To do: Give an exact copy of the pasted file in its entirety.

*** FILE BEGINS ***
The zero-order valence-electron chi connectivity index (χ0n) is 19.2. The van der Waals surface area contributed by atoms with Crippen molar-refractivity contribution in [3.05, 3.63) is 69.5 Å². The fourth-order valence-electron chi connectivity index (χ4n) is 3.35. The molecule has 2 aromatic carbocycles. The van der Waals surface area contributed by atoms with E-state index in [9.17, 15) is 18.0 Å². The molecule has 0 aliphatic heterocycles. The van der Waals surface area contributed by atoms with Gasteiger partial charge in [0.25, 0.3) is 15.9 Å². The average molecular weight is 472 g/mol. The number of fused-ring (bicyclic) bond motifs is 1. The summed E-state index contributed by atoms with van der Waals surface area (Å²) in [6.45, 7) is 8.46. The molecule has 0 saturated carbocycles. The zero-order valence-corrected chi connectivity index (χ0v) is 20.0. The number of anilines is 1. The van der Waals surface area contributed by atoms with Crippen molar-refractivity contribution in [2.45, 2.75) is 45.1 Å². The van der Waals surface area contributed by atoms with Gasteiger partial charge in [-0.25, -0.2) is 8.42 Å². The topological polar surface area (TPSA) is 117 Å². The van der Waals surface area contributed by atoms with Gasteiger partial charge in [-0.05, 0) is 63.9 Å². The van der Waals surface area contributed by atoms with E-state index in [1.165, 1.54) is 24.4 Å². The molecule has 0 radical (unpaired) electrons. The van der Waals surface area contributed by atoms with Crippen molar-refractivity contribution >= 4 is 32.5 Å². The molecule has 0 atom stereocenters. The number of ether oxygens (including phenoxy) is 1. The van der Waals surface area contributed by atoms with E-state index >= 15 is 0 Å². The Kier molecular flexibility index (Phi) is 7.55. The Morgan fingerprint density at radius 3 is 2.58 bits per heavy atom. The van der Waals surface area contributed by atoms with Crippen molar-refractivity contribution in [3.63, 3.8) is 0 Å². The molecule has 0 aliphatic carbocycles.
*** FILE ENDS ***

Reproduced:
The zero-order valence-electron chi connectivity index (χ0n) is 19.2. The van der Waals surface area contributed by atoms with Crippen molar-refractivity contribution in [3.05, 3.63) is 69.5 Å². The fourth-order valence-electron chi connectivity index (χ4n) is 3.35. The molecule has 2 aromatic carbocycles. The van der Waals surface area contributed by atoms with E-state index in [9.17, 15) is 18.0 Å². The molecule has 0 aliphatic heterocycles. The van der Waals surface area contributed by atoms with Gasteiger partial charge in [0.25, 0.3) is 15.9 Å². The average molecular weight is 472 g/mol. The number of fused-ring (bicyclic) bond motifs is 1. The summed E-state index contributed by atoms with van der Waals surface area (Å²) in [6.45, 7) is 8.46. The molecule has 0 saturated carbocycles. The zero-order valence-corrected chi connectivity index (χ0v) is 20.0. The number of anilines is 1. The van der Waals surface area contributed by atoms with Crippen molar-refractivity contribution in [2.45, 2.75) is 45.1 Å². The van der Waals surface area contributed by atoms with Gasteiger partial charge in [-0.25, -0.2) is 8.42 Å². The topological polar surface area (TPSA) is 117 Å². The van der Waals surface area contributed by atoms with Gasteiger partial charge in [-0.05, 0) is 63.9 Å². The van der Waals surface area contributed by atoms with E-state index in [1.165, 1.54) is 24.4 Å². The molecule has 0 radical (unpaired) electrons. The van der Waals surface area contributed by atoms with Crippen molar-refractivity contribution >= 4 is 32.5 Å². The molecule has 0 atom stereocenters. The number of ether oxygens (including phenoxy) is 1. The van der Waals surface area contributed by atoms with E-state index >= 15 is 0 Å². The Kier molecular flexibility index (Phi) is 7.55. The Morgan fingerprint density at radius 3 is 2.58 bits per heavy atom. The van der Waals surface area contributed by atoms with Crippen molar-refractivity contribution in [3.63, 3.8) is 0 Å². The molecule has 0 aliphatic carbocycles.